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My Nebraska: The Good, the Bad, and the Huskerby Roger Welsch
Synopses & Reviews
Roger Welsch is a fierce fan of Nebraska—not just the football team, or the state's famous beef, or its endless sky, or its ferocious and ferociously unpredictable weather but the whole thing. His license plate says capt neb and he means it.
Welsch loves Nebraska as the heart of America's Great Plains. His perception of the state is not always conventional—occasionally it's even abrasive—but he's thought a lot about this place some call "Fly-Over Country" or "The Middle of Nowhere" or even "The End of the Earth." And what he has to say about it makes interesting reading for natives and outsiders alike, for those who love the place and those who would rather travel through hell than make another drive across Nebraska's endless miles.
After writing three dozen books about his other passions—everything from old tractors to dogs, edible wild plants, and sod houses—Welsch finally turns his attention to his first and real passion: his beloved home state.
Writer Roger Welsch is a fierce fan of Nebraska—not just the football team, or the state's famous beef, or its endless sky, or its ferocious and ferociously unpredictable weather, but the whole thing. His unconventional perspectives will make readers of this "love letter to Nebraska" chuckle.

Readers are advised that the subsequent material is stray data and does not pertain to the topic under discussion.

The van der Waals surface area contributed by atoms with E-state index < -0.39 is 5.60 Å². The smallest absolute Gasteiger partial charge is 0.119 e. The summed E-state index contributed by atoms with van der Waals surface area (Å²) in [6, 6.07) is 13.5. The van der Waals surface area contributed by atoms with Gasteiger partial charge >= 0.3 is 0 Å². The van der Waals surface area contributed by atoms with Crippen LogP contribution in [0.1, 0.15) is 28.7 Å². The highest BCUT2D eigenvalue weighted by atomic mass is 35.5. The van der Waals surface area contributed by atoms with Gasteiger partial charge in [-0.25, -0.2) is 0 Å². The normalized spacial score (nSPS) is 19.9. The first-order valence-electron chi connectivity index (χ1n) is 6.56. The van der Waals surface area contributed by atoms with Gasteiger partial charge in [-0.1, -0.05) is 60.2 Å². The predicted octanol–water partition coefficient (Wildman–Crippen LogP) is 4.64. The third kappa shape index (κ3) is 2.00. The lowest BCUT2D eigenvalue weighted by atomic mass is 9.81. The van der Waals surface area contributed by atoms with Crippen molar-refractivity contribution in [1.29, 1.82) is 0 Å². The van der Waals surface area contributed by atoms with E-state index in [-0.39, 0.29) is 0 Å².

About the Author
Roger Welsch is a popular folklorist, humorist, and essayist who has written dozens of books and hundreds of articles about history, culture, and folklore.
He is the best-selling author of Old Tractors and The Men Who Love Them and more than thirty other titles. Welsch was a regular guest who presented his "Postcard from Nebraska" on the CBS Sunday Morning Show with Charles Kuralt. Kuralt called Welsch "America's premier storyteller" and wrote "From his lips, small-town life takes on the dignity of history."
Welsch hosted "Roger Welsch & . . . " on Nebraska Educational Television, and in 2005 he received the Henry Fonda Award, Nebraska's highest award for leadership, vision, and dedication to state tourism. Welsch, an adopted member of the Omaha Tribe, lives with his wife Linda near Dannebrog, where he continues to write and restore old tractors.
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